Uniform fabric producers Nagasakti Kurnia Textile Mills has updated its production, recycling and waste-management systems, and has expanded its range to include hi-tech products in time for Asean integration.
There was a time when a metre of fabric equalled a gram of gold, recalls Alexander Foe, Nagasakti Kurnia Textile Mills’ president and director. Most Indonesian textile companies flourished, but nearly just as many struggled as soon as the market evolved, competition soared and prices plummeted.
“Constant innovation is the key, whether it is with new machinery or more efficient processes,” Foe says. “That, combined with some old-fashioned passion and craftsmanship, is the only way to compete, survive and stand out.”
Alexander graduated with a bachelor for engineering and industrial management from Purdue University. He returned to manage the company in 2013, just as Chinese imports were flooding the market. To make things worse for the industry, many players, including Nagatex, weren’t professionally managed. “Those who couldn’t compete and were badly managed didn’t survive,” Alexander says.
He was shocked, when he took over in 2013, that the company didn’t even keep a financial report. The company was plagued with inefficiencies and possible corruption, which were overlooked because profits were healthy. With the presence of stronger competition threatening Nagatex’s existence, Alexander had no choice but to do a radical restructuring and modernization, that included getting rid of some of the senior staff hired by his father.
One crucial decision that saved the company was a shift to uniform fabrics in 2003, as other segments were more vulnerable to cheap Chinese imports. The only uniform fabric that Nagatex cannot make is military fabrics, as these require different machinery and have much higher technical requirements. Today, about 90% of Nagatex’s production is uniform fabrics with an annual production that can reach more than 20 million meters of fabrics. “We currently hold 30% market share in uniform fabrics segment,” Alexander says, and Nagatex is among the top five local producers in the uniform fabrics market.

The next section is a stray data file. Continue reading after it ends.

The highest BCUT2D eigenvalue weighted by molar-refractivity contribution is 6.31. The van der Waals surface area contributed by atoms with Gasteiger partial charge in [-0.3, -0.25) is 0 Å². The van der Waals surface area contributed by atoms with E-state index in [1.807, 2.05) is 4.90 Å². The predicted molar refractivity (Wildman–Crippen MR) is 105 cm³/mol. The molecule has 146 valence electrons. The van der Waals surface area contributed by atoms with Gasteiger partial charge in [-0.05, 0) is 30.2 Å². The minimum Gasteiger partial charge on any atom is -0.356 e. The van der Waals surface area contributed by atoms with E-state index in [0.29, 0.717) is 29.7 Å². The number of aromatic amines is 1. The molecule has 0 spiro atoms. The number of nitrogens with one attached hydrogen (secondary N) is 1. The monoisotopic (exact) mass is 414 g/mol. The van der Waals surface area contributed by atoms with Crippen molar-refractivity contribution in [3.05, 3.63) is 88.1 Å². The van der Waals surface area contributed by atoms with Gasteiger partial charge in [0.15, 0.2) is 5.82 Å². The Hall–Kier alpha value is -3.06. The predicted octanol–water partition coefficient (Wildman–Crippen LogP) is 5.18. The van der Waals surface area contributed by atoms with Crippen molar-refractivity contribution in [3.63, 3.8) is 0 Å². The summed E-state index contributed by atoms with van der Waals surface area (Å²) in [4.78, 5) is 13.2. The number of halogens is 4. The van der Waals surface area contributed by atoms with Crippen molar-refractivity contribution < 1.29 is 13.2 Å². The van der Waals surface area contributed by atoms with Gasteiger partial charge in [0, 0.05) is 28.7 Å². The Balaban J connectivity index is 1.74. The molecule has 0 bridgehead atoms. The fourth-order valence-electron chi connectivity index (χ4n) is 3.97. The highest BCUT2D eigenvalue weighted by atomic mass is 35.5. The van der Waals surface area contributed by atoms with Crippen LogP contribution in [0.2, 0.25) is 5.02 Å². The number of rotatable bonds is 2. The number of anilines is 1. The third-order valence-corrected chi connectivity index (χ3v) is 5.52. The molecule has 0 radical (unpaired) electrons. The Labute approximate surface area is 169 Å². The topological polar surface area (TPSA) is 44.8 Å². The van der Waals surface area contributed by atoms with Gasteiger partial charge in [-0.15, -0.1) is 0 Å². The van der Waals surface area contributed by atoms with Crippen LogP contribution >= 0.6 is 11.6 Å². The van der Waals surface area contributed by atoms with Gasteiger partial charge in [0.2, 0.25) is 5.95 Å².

While producing fabrics that go into millions of uniforms in Indonesia, the segment is not without its challenges. The textile industry overall only grew 1.8% last year, much slower than the national GDP growth. Surprisingly, tax reform may have contributed to slower growth. The government is now trying to raise tax revenues by targeting smaller businesses (usaha dagang rather than a PT), which often pay little or no taxes. Many of these companies are Nagatex customers, and the tax squeeze means they are slowing down or even going out of business. “I support these changes are for a better future, but these drastic changes do hurt the industry players,” Alexander says. To offset the slower domestic demand, Nagatex is now increasing its exports. Currently about 10% of its production is exported—to Europe, the Middle East, and Asia, with Japan being the biggest international market for the company.
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